“Weakness is provocative” [Interfluidity]. “Less frequently discussed than all of that is how weak first-past-the-post voting is, with respect to resisting corruption. And weakness, Republican politicians eternally remind us, is provocative. Single-winner, first-past-the-post elections are often described as “winner-takes-all”. That means that in a close election, the leverage, the “ROI”, associated with stealing a small edge can be huge. If the ultimate margin of victory of an election is likely to be within 2%, you only have to manipulate, suppress, or steal 2% of the vote to win 100% of the power. Then we are “shocked, shocked” that political entrepreneurs with an interest in the outcome (not necessarily of the parties themselves, it could be Russia!) do play for such edges. But that’s only true for close elections, right? Yes, that’s right. But because single-winner, first-past-the-post voting yields a two-party system, we should expect that the most consequential elections will frequently be evenly matched. The two parties are strategic actors, and they want to win a struggle for power.  When either party’s strategy leaves it losing that struggle by a clear margin, that strategy will change, one way or another, even by poaching aspects of the other party’s identity if necessary. (Consider the realignment of the Democrats when 12 years out of power in 1992, or Republicans’ adoption of Dixiecrats.) With party institutions more eager to contend for power than they are devoted to any fixed ideology or constituency, a 50/50 divide is the equilibrium, the attractor.” • This is well worth reading in fully.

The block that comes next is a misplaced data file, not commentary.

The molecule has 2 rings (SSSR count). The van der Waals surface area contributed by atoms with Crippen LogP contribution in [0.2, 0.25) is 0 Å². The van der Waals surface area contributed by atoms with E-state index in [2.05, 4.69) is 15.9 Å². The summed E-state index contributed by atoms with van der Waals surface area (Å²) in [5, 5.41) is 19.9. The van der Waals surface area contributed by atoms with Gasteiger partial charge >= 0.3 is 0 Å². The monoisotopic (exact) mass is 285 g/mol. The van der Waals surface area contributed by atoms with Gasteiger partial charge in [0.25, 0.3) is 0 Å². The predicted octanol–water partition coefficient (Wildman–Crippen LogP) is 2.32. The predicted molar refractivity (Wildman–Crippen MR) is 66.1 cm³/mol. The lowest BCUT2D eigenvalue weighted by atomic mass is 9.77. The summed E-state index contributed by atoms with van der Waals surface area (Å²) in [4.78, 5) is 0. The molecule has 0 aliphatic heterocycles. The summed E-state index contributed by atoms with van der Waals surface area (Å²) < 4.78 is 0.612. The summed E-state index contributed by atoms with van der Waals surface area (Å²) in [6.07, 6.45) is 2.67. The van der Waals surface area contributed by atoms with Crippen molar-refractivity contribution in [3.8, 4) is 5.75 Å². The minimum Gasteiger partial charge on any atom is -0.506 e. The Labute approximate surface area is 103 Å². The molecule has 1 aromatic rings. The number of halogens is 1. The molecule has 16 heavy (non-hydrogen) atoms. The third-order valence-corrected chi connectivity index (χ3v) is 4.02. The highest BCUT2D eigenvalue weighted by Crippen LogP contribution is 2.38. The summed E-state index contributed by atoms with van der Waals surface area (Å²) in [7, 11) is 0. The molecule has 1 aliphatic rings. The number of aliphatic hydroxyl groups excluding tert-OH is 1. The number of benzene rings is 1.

“The Non-Voter” [American Compass]. “Each election there are three choices and the winner is always not voting…. Not voting is about a justified cynicism forged from a lifetime of being screwed over by the status quo, and little is more status quo than sporting a ‘I voted’ sticker. In their minds, and from their experiences, voting has no clear upside. Nothing is going to change. And it comes with downside, both explicit and implicit. Voting means entering institutions that have given them problems. From schools, where they were tested, measured, and prodded endlessly, only to be then ignored, scolded, or demeaned. To municipal buildings where they were taxed, fined, or charged…. Voting means getting further entangled with a bureaucracy that has done nothing but tangled them up. Hell, it might even come with jury duty. They can’t do that because they are working two jobs and got kids to care for.” • Also worth reading in full.
At reader request, I added some business stats back in. Please give Econintersect click-throughs; they’re a good, old-school blog that covers more than stats. If anybody knows of other aggregators, please contact me at the email address below.